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I think yarn bombing is great, but PLEASE let’s keep our knitting needles and crochet hooks away from defenseless creatures!


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In recognition of International Yarn Bombing Day I’m posting a few of my favorite examples of a pastime that is rapidly gaining mainstream popularity.

Yarn bombing, or guerilla knitting, blurs the distinction between craft and installation art. Knitters and crocheters are picking up their needles and hooks worldwide to add color and humor to public spaces, inner city sidewalks and galleries alike, with a bit of DIY craftiness.

While knitting or crocheting scarves for statues, or sleeves for parking meters and lampposts, is a popular form of yarn bombing, I prefer larger scale installations that require a bit more imagination, planning and engineering.

Click to see more great examples of guerilla knitting.

1-tree yarn bomb

2-yarnbomb tank


3-yarnbomb moto


4-Shed Jumper

Via: Artyarn

5-yarnbomb magda_mini_countryman

Via: Knittaplease



via: Let’s Colour Project

8-yarn bomb sheep

via: Alan in Belfast

via: Twisted Sifter


Via: Theresa Honeywell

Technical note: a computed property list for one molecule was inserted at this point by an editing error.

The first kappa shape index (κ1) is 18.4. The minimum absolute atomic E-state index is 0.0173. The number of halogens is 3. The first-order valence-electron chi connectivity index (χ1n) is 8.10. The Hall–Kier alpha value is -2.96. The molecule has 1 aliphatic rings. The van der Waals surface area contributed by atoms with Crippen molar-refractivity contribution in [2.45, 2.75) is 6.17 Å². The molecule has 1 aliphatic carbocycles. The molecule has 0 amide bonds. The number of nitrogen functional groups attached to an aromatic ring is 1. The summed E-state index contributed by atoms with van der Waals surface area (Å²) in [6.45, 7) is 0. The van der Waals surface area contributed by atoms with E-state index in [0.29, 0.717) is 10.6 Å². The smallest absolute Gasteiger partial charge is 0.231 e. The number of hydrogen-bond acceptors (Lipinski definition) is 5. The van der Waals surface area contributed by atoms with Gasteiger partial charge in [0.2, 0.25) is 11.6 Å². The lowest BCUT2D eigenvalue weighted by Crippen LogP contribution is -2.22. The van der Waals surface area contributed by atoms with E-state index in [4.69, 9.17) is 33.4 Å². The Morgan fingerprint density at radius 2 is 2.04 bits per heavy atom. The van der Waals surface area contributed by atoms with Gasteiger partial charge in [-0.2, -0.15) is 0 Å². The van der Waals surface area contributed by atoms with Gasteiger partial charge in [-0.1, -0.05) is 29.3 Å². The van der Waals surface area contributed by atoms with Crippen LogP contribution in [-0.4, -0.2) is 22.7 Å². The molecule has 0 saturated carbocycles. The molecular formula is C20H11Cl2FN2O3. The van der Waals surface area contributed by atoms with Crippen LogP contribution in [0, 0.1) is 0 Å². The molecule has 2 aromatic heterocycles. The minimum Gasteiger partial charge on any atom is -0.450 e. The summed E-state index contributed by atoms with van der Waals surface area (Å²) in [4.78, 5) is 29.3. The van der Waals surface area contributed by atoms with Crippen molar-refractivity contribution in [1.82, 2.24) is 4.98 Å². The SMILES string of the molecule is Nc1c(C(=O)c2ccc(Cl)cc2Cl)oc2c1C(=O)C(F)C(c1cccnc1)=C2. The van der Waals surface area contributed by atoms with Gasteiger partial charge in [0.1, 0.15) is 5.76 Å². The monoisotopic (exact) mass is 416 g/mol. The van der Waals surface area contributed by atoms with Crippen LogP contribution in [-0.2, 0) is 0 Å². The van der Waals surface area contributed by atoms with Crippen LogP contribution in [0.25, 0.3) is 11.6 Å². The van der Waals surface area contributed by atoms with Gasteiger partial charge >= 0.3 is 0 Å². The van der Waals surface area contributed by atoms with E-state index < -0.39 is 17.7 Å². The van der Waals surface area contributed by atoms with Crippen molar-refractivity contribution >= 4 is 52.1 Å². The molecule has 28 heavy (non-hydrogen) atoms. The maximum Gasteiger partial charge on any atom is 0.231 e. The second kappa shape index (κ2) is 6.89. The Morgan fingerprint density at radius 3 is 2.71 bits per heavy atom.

Via: Ajoure


Via: AV Club

13-yarnbomb Paris

Via: SMU Daily Campus

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2010_12_bull by OlekNew York City based artist Agata Olek spent Christmas day putting the finishing touches on a custom purple and pink crocheted sweater for Wall Street’s famous 7,100 pound bronze “Charging Bull” statue. She then spent hours stitching the sweater, with freezing fingers, to the 11 foot tall beast.

A peak at Olek’s website reveals that she is a talented and adventurous knitter, influenced by the recent craze among knitters worldwide to “yarn bomb” or “yarn storm” public places with colorful, humorous and unexpected knit art.

Olek, sends her warmest wishes. “This crocheted cover represents my best wishes to all of us. It will be a great, prosperous year with many wonderful surprises!”

The crochet covered Charging Bull is her Christmas gift to NYC, she says, and a tribute to the sculptor of the bull, Arturo Di Modica, who placed the bull on Wall Street just before Christmas of 1989.

Says Olek who couldn’t make it home to Poland for the holidays, “I wanted to make it for all those people who couldn’t make it to their families and for those people who don’t have coats and don’t have any money.”

But like much “guerrilla art,” Olek’s work was not on display for long. She says the kill-joy caretaker of the park tore it apart early in the morning. With all the snow that has fallen in New York since Christmas, I bet the bull wishes he’d been allowed to keep his sweater!

More Yarn Bombing here.

Via: CNN Money

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